31 March, 2020

VAYA LUNA DE MIEL: In Search of the Trivial. Finding Jess Franco in a rediscovered film.




At first glance this long unseen 1980 film is another Jess Franco adaptation of Edgar Allan Poe's THE GOLD BUG. But is this frenetic comedy-adventure something more or something less than what it appears to be? In fact VAYA LUNA DE MIEL (What a Honeymoon!) is very similar in plot and style to Franco's 1981 LAS NOCHES DE LOS SEXOS ABIERTOS, which is a jaunty, erotically charged adventure-comedy about a couple in search of a hidden treasure, and it's one of several  films which he loosely based on that Poe story. But VAYA... lacks the nonstop sex, nudity and violence of LAS NOCHES.... it seems to have been deliberately made to appeal to more general mainstream Spanish audiences rather than the grind-house brigade. Franco was obviously in a very playful mood when he made it. So put on your white jungle hats and join in the fun.


                                                                   Jungle raiders

It opens with a pan shot over a crowed beach as Simon (Emilio Alvarez, who had previously appeared in Amando de Ossorio's "S" film PASION PROHIBIDA)), a clean cut young man, sits in the sun reading THE THERMOPYLAE. Yolanda (Lina Romay) walks past him, catching his eye. She then comes over and asks him to unfasten the top of her very skimpy bikini. They are married after a a brief flirtation and disembark for a tropical isle named Bananas, presumably a Banana Republic where the remainder of the film is set. All this occurs, along with a discussion of ancient Greek history, before the opening credits, signaling that the honeymoon is the kind of oneiric holiday from reality which often replaces any serious attempts at realistic verisimilitude in a Jess Franco film. A complicated honeymoon provides a perfect plot for a romantic comedy, Jess Franco style, in which the director is as much of a sight-seer as the characters. As the action proceeds Franco finds all manner of odd details in the local hotel and the streets of Benidorm, Elche, Alicante on which to focus his nervous lens.


                                             
                                                     Las Noches De Los Sexos Abiertos

Once on the island our couple become almost immediately embroiled in a search for a hidden treasure which has been already initiated by several separate parties, including a local group who want it for their town's coffers, a vacationing gangster (singer-director Max Boulois), another criminal group who closely track the couple, and a secret agent (Antonio Mayans). As in the Poe story the couple come across a series of clues which have to be carefully pieced together to reveal the location of the treasure. The first clue is discovered in the capital of the island, A dingy town which seems to be largely overtaken by a sprawling amusement park. The park is outfitted with various attractions, shopping markets, carnival rides and a Funhouse out of which stumbles a suspicious character (played by Jess Franco) who has just been shot by several gangsters. The couple is given a piece of blank paper as the dying man dying man repeats the word "beetle", which turns out to be the golden bug of the story. A Chinese inscription later appears on the paper after it is left in the sun while the couple are at a beach.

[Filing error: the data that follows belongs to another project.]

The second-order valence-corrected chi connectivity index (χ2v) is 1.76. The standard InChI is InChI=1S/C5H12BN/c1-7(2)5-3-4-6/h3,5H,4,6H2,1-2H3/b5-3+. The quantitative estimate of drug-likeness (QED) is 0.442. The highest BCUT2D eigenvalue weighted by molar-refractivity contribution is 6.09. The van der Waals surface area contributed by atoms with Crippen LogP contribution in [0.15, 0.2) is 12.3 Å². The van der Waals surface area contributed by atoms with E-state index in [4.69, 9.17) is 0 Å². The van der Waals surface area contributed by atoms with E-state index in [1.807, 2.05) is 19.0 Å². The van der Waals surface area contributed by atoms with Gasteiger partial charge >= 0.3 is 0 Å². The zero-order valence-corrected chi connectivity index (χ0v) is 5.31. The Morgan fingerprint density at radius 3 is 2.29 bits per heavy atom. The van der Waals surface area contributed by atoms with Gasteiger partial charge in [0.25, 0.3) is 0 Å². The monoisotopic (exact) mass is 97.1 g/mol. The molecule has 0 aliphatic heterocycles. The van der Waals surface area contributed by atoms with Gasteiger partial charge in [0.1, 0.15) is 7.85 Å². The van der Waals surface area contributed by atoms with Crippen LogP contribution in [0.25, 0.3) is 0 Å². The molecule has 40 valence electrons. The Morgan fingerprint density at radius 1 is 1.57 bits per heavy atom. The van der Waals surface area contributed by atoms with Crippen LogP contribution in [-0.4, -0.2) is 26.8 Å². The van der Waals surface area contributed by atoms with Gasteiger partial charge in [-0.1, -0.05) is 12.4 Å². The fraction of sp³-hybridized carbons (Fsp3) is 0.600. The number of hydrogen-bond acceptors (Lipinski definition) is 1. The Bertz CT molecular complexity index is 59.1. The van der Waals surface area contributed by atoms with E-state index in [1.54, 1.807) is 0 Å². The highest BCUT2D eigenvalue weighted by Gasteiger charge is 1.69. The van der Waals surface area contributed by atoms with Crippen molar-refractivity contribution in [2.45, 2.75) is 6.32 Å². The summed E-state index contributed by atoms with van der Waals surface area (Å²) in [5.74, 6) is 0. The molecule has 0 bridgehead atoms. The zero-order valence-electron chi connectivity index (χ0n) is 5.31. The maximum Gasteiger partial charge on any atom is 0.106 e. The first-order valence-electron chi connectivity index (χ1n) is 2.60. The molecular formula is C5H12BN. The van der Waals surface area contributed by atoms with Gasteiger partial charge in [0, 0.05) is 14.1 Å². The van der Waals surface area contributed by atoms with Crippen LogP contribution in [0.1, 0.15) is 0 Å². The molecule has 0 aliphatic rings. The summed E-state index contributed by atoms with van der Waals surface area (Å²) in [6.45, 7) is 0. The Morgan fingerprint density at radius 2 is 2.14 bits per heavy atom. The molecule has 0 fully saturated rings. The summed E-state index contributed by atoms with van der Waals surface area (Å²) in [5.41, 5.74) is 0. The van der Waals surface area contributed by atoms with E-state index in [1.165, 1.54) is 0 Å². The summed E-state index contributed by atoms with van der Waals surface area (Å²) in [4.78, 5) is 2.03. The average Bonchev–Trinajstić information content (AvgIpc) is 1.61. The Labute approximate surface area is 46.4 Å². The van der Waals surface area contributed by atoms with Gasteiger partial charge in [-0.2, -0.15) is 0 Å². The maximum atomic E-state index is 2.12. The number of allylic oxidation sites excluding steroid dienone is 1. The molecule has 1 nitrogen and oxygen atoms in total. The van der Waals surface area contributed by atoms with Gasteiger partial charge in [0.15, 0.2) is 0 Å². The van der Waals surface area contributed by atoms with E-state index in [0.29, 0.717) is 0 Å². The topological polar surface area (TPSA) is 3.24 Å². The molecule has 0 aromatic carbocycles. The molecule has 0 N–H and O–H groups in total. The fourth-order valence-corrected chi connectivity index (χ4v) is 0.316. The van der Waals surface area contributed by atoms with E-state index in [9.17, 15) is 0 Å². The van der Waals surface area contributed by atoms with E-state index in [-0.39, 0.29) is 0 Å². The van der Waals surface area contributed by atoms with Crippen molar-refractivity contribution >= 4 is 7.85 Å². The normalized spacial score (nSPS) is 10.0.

Of primary concern to Franco in this sequence are the various sculptures, images and icons of animals, demons and other bizarre figures which are everywhere in sight around the park. A sculpted vulture and a pink clad devil, among other odd figurines, seem to observe the confusion and pursuit of the couple by the gangsters and other dodgy looking individuals.. Franco's ever-active zoom lens keeps closing in on these objects as if they were as important as the human characters and the story itself. In fact, it could be intuited that they are more important in the director's obsessive, esoteric mise-en-scene. Codes, either musical or linguistic, are a favorite Jess Franco stratagem to bypass conventional narrative, they are consistent elements in the plots of KISS ME, MONSTER, LAS NOCHES DE LOS SEXOS ABIERTOSand other films throughout his career.


                                                                 Carnival Demons